Ask Jesus what He wants from you and be brave.
Sometimes, I walk around the track in the back of the building and look out through the fence. Here I am, walking the opposite direction of anyone on the outside, perhaps looking a little bit elitist inside the fence in my work clothes, as the people on the outside of the fence walk by, perhaps looking a little down on their luck. Here I am walking along the well groomed track, as they walk along, overgrowth spilling onto the sidewalks and forming cracks.
In this big church building, men are formed for the priesthood and laity are formed to be ministers in the Church. We learn about this God of Love, about a Church that reaches out. About Jesus, who cared for the poor, the broken, the sick. About radical saints.
Yet, there is a fence around the building.
I am not against the fence. There is a reality about the location of the building that cannot be ignored. There is a practicality of the fence.
Yet, most of the people within the fence come from the safe suburbs, claiming the Heart of Detroit, but fleeing from it all the same.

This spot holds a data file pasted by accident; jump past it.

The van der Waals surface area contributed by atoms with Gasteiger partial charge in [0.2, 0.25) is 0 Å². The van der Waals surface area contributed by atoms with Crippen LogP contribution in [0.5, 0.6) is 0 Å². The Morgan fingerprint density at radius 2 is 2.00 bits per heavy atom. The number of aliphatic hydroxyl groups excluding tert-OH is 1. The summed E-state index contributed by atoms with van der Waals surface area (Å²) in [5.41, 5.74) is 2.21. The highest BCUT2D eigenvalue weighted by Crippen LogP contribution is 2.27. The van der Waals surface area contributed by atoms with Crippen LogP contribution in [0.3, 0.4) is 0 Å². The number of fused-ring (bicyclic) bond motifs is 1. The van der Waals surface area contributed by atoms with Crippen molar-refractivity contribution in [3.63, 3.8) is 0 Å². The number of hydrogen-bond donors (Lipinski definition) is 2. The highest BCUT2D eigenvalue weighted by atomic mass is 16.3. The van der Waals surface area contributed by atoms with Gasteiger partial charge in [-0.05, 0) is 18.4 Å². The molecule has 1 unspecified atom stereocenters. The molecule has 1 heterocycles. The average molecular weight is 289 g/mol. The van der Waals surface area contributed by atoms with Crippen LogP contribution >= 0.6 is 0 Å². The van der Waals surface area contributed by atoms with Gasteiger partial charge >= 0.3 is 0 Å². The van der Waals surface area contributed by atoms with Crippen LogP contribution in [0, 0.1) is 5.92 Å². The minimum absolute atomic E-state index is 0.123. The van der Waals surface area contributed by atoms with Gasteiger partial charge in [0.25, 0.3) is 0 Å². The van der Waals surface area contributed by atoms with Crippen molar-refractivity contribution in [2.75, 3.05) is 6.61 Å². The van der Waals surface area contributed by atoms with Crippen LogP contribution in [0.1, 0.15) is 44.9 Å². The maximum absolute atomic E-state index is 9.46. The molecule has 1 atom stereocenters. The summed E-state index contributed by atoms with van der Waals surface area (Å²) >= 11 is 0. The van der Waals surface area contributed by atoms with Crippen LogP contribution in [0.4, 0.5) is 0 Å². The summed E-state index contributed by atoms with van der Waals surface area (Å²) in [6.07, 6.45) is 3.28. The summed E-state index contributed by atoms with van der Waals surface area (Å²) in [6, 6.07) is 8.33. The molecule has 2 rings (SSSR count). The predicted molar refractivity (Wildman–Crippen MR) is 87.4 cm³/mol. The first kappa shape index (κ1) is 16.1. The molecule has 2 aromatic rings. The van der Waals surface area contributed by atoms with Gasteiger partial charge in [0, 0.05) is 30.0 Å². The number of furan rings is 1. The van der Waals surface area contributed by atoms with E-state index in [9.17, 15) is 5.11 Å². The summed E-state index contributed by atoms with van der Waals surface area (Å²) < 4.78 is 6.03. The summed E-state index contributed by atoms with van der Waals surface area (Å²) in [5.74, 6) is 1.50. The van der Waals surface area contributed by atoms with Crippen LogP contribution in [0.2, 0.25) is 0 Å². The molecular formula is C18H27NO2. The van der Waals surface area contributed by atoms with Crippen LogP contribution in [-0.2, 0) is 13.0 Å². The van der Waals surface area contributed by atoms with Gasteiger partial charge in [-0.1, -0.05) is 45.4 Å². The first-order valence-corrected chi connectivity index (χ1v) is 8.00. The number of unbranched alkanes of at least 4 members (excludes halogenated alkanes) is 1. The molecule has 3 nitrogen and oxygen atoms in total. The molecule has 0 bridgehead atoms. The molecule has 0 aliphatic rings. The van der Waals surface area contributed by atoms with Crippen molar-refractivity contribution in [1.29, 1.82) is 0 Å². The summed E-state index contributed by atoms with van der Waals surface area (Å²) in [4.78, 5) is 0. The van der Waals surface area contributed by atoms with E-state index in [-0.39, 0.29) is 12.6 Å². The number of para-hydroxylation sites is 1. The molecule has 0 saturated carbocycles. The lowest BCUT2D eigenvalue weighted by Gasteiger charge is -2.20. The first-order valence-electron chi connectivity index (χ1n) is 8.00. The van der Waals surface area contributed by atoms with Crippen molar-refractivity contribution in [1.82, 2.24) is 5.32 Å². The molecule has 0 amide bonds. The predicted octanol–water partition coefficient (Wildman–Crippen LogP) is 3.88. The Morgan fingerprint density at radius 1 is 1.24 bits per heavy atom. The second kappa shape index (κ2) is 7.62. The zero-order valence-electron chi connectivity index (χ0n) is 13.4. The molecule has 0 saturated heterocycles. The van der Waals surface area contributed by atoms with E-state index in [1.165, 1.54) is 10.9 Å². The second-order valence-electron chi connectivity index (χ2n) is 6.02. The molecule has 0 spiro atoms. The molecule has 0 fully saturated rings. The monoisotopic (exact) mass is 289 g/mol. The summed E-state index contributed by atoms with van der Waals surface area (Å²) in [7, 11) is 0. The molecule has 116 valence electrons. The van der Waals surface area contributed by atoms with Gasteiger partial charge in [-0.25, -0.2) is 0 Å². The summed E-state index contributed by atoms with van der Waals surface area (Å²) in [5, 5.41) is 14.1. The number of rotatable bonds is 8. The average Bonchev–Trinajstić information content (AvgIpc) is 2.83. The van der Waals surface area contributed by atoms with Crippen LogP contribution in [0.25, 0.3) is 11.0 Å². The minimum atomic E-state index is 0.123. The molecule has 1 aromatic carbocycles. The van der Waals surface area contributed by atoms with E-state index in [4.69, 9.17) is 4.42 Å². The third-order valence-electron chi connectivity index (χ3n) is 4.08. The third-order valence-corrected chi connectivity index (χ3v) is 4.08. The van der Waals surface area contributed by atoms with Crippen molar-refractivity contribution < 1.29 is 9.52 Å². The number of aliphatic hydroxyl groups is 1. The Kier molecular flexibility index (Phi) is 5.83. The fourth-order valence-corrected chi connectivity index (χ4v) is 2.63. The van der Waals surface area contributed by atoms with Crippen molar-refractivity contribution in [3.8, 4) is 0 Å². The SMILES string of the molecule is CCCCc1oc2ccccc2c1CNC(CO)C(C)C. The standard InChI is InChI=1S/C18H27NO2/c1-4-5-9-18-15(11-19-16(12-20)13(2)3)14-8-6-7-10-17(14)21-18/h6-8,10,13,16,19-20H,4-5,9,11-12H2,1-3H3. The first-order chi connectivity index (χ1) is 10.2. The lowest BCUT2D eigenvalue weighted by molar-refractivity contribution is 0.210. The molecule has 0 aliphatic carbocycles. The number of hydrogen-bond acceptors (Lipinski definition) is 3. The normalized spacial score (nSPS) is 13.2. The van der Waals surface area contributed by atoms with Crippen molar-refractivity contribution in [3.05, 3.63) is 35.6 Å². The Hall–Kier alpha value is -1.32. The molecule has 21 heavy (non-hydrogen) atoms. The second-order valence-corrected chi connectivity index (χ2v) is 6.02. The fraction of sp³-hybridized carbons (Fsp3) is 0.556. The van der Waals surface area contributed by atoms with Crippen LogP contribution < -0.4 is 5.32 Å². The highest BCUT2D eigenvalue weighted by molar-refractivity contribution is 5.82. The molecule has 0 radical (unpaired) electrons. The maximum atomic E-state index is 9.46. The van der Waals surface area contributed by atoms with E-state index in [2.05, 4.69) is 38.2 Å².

I am not against the suburbs. I live in the suburbs (more out of practicality than desire, but that's a different conversation).
Recently, this big building acquired the run-down, abandoned, graffitied building and land next door, and words have been said about expanding, for the programs and seminarians and the parking. Admittedly, I do not know all the logistics, I do not know the plans for the future, and I do not know all the things that go into expansion and so on and so forth.
I guess in my young, idealistic thought processes, I wish that words were being said about building up the neighborhood. Words about creating safe spaces for the kids, and assistance for the people down on their luck, and a place that seminarians and laity could serve this community.
This building, and the fence, looms very large, I am sure. A constant reminder to parts of the community that the Church needs to be protected. Our future priests and lay ministers need to be kept safe from the darkness and pain and distress that clearly affects the surrounding area.
But isn't that the point? Isn't the point of the Church to go after the poor and the broken and those in darkness? When was the last time, besides the once yearly event, that the people in darkness saw the great light coming from this building? This great light that should shine forth from our building and not stop at the fence.
As a Church, we are not called to be safe. We are called to be brave. We are called to be radical...like, Mother Teresa level radical. A Church that reaches out.
The Church does not need to be protected. The Church needs to love.